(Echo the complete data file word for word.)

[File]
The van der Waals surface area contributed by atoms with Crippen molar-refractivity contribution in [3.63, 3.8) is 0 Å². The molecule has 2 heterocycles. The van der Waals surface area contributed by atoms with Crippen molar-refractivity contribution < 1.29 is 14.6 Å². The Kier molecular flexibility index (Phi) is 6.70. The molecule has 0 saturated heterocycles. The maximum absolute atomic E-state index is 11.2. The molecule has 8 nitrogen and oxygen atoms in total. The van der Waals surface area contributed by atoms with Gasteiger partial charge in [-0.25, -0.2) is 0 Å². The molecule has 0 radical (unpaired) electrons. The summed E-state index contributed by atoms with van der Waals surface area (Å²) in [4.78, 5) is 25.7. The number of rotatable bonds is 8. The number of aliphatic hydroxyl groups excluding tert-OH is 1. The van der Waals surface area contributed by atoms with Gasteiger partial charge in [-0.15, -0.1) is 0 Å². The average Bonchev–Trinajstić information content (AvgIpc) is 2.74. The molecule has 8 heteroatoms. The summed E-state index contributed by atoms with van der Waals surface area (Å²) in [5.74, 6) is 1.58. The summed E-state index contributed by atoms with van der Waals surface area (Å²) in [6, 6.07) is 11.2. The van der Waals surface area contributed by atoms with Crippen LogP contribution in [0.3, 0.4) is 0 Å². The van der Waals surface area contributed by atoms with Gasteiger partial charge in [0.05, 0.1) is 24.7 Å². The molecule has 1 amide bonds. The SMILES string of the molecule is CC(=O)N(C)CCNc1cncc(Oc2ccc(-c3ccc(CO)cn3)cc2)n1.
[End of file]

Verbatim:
The van der Waals surface area contributed by atoms with Crippen molar-refractivity contribution in [3.63, 3.8) is 0 Å². The molecule has 2 heterocycles. The van der Waals surface area contributed by atoms with Crippen molar-refractivity contribution < 1.29 is 14.6 Å². The Kier molecular flexibility index (Phi) is 6.70. The molecule has 0 saturated heterocycles. The maximum absolute atomic E-state index is 11.2. The molecule has 8 nitrogen and oxygen atoms in total. The van der Waals surface area contributed by atoms with Gasteiger partial charge in [-0.25, -0.2) is 0 Å². The molecule has 0 radical (unpaired) electrons. The summed E-state index contributed by atoms with van der Waals surface area (Å²) in [4.78, 5) is 25.7. The number of rotatable bonds is 8. The number of aliphatic hydroxyl groups excluding tert-OH is 1. The van der Waals surface area contributed by atoms with Gasteiger partial charge in [-0.15, -0.1) is 0 Å². The average Bonchev–Trinajstić information content (AvgIpc) is 2.74. The molecule has 8 heteroatoms. The summed E-state index contributed by atoms with van der Waals surface area (Å²) in [5.74, 6) is 1.58. The summed E-state index contributed by atoms with van der Waals surface area (Å²) in [6, 6.07) is 11.2. The van der Waals surface area contributed by atoms with Crippen LogP contribution in [0.3, 0.4) is 0 Å². The van der Waals surface area contributed by atoms with Gasteiger partial charge in [0.05, 0.1) is 24.7 Å². The molecule has 1 amide bonds. The SMILES string of the molecule is CC(=O)N(C)CCNc1cncc(Oc2ccc(-c3ccc(CO)cn3)cc2)n1.